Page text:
When we hear the word 'Arctic', we often conjure images of a stark white, windswept place where it is forever winter. But the truth is, winter is thawing sooner than expected as the Arctic regions have been experiencing global warming more drastically than almost anywhere else on Earth.
As the majority of the Arctic is comprised of sea water from the Arctic Ocean, rising temperatures means sea ice all over the area have been melting dramatically. This causes water levels to increase faster than expected, and decreasing the total land mass of the Arctic.
2016 is lining up to win the dubious award of lowest recorded winter ice ever. If the trend continues, in a couple of decades summer heat will melt all of the Arctic sea ice. To make matters worse, something is currently at play called Arctic Amplification.
Arctic Amplification occurs when ice reflects about 90% of the sunlight it receives. But when that ice is absent as it has already melted away, the darker waters reflect only 10% of sunlight. As a result, the absorbed sunlight warms up water faster, melting yet more ice, and causing a vicious cycle.
Thawing Land, too
The physical consequences of global warming in the Arctic are not only limited to ice. Thawing land can result in severe erosion, as the ground is not able to stay frozen and ends up shifting. Villages and roads are all routinely damaged by erosion, making it dangerous for trucks carrying fuel and food to travel across the land to make deliveries.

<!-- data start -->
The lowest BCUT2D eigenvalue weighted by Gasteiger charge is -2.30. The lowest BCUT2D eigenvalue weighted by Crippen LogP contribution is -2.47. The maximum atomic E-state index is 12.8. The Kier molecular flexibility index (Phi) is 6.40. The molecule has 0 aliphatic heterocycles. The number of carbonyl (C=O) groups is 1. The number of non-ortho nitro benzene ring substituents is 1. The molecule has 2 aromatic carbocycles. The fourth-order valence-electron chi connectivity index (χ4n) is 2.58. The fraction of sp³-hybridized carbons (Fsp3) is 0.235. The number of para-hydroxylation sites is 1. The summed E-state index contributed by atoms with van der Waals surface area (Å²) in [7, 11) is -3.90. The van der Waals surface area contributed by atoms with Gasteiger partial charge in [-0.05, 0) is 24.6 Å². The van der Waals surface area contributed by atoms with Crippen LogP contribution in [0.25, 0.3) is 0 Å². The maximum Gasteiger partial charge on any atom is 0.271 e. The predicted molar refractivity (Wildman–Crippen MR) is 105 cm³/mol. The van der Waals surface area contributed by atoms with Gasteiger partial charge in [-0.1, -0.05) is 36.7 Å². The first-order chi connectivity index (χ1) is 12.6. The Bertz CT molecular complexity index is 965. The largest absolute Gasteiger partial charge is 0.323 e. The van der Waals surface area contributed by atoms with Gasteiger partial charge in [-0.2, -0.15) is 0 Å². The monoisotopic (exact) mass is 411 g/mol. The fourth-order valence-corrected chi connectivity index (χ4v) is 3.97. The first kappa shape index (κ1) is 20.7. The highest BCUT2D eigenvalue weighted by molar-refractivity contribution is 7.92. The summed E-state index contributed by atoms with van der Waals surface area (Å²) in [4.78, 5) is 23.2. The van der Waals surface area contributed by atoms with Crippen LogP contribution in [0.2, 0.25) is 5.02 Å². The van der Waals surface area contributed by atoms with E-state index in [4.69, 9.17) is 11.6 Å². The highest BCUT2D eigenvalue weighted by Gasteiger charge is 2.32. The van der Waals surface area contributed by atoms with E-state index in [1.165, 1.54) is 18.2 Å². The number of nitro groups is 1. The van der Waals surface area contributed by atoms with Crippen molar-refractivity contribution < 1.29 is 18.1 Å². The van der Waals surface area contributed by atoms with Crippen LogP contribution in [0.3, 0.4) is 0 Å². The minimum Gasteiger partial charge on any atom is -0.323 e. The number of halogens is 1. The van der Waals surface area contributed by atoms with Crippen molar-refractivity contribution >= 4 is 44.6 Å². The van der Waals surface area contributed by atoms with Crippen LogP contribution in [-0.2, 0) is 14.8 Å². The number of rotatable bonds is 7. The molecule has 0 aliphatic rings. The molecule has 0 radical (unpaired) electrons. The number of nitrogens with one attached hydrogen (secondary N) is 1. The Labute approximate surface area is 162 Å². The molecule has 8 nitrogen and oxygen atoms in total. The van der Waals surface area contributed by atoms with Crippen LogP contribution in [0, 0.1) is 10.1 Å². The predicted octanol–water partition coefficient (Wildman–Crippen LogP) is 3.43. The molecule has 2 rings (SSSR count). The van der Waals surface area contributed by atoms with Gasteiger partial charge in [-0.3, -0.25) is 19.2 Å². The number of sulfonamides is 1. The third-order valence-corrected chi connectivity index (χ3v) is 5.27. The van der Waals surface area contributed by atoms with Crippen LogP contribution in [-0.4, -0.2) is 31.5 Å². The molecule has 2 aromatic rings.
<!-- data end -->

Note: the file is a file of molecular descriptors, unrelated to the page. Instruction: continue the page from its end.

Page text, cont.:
Millions of dollars have already been spent, and many millions more will be needed in order to build protective reinforcements for natives Alaskan communities. For some of them, uprooting the entire village and relocating is the only option.
Animals of the Arctic
However, one of the most damaging threats of global warming is the loss of habitat for the wildlife of the Arctic.
Polar bears rely on sea ice to travel and hunt seal, their main prey. Shrinking of ice have made it more difficult for the bears to survive and many die of starvation or even drowning. Other marine mammals, like the walrus and leopard seals need the ice as a resting platform used between bouts of feeding. Many of the younger mammals end up drowning due to having no place to rest while out in the ocean.
The Arctic fox lives in the coastal areas along the Arctic Ocean. It is threatened by the changing ice patterns, as well as having fewer carnivores, like the polar bears, to scavenge half-eaten prey from.
What Can We Do?
It's tempting to bury your face in your hands and just hope that somehow everything will work out in the end. But it won't if we don't step up and fight back however we can. The best action we can take to slow down the pace of global warming is to recycle all the paper, plastic, glass and aluminium you use.
Have a separate bin at home to throw these items in, and once a week, bring them down to the recycling bin. There's no excuse as every HDB blocks has a recycling bin since 2014. You can check the ones nearest to your home here.
By recycling, you are helping to lowers pollution and greenhouse gas emissions, which leads to improving air and water quality, as well as to preserve landfill space. Remember, change begins with you.